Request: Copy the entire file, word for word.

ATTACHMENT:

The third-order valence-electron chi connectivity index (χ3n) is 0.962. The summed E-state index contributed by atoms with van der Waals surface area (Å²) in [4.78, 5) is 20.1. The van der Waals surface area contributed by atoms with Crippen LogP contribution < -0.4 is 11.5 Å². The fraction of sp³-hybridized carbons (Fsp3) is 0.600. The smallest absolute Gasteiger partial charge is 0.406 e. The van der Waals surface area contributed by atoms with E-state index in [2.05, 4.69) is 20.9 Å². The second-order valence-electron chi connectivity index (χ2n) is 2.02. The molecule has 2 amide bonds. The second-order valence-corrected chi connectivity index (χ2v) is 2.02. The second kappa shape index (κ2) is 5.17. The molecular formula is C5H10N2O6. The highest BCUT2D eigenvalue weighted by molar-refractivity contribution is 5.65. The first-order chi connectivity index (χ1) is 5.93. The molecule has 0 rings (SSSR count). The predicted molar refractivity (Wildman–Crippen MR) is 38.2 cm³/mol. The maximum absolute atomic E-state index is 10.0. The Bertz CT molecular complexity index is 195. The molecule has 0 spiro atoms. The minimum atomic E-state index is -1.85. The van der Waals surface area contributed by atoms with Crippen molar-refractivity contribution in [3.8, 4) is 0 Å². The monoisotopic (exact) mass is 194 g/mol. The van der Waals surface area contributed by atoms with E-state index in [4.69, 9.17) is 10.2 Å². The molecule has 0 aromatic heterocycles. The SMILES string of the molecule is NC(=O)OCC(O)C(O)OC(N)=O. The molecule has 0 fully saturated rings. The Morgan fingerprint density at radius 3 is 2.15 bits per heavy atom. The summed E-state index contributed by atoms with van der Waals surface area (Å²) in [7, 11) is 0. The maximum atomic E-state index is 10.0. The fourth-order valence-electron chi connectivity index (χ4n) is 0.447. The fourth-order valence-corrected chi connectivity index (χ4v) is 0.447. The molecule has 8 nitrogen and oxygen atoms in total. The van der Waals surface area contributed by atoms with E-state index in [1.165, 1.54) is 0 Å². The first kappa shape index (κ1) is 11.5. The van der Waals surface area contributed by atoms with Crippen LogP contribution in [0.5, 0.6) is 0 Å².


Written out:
The third-order valence-electron chi connectivity index (χ3n) is 0.962. The summed E-state index contributed by atoms with van der Waals surface area (Å²) in [4.78, 5) is 20.1. The van der Waals surface area contributed by atoms with Crippen LogP contribution < -0.4 is 11.5 Å². The fraction of sp³-hybridized carbons (Fsp3) is 0.600. The smallest absolute Gasteiger partial charge is 0.406 e. The van der Waals surface area contributed by atoms with E-state index in [2.05, 4.69) is 20.9 Å². The second-order valence-electron chi connectivity index (χ2n) is 2.02. The molecule has 2 amide bonds. The second-order valence-corrected chi connectivity index (χ2v) is 2.02. The second kappa shape index (κ2) is 5.17. The molecular formula is C5H10N2O6. The highest BCUT2D eigenvalue weighted by molar-refractivity contribution is 5.65. The first-order chi connectivity index (χ1) is 5.93. The molecule has 0 rings (SSSR count). The predicted molar refractivity (Wildman–Crippen MR) is 38.2 cm³/mol. The maximum absolute atomic E-state index is 10.0. The Bertz CT molecular complexity index is 195. The molecule has 0 spiro atoms. The minimum atomic E-state index is -1.85. The van der Waals surface area contributed by atoms with Crippen molar-refractivity contribution in [3.8, 4) is 0 Å². The monoisotopic (exact) mass is 194 g/mol. The van der Waals surface area contributed by atoms with E-state index in [4.69, 9.17) is 10.2 Å². The molecule has 0 aromatic heterocycles. The SMILES string of the molecule is NC(=O)OCC(O)C(O)OC(N)=O. The molecule has 0 fully saturated rings. The Morgan fingerprint density at radius 3 is 2.15 bits per heavy atom. The summed E-state index contributed by atoms with van der Waals surface area (Å²) in [7, 11) is 0. The maximum atomic E-state index is 10.0. The fourth-order valence-electron chi connectivity index (χ4n) is 0.447. The fourth-order valence-corrected chi connectivity index (χ4v) is 0.447. The molecule has 8 nitrogen and oxygen atoms in total. The van der Waals surface area contributed by atoms with E-state index in [1.165, 1.54) is 0 Å². The first kappa shape index (κ1) is 11.5. The van der Waals surface area contributed by atoms with Crippen LogP contribution in [0.5, 0.6) is 0 Å².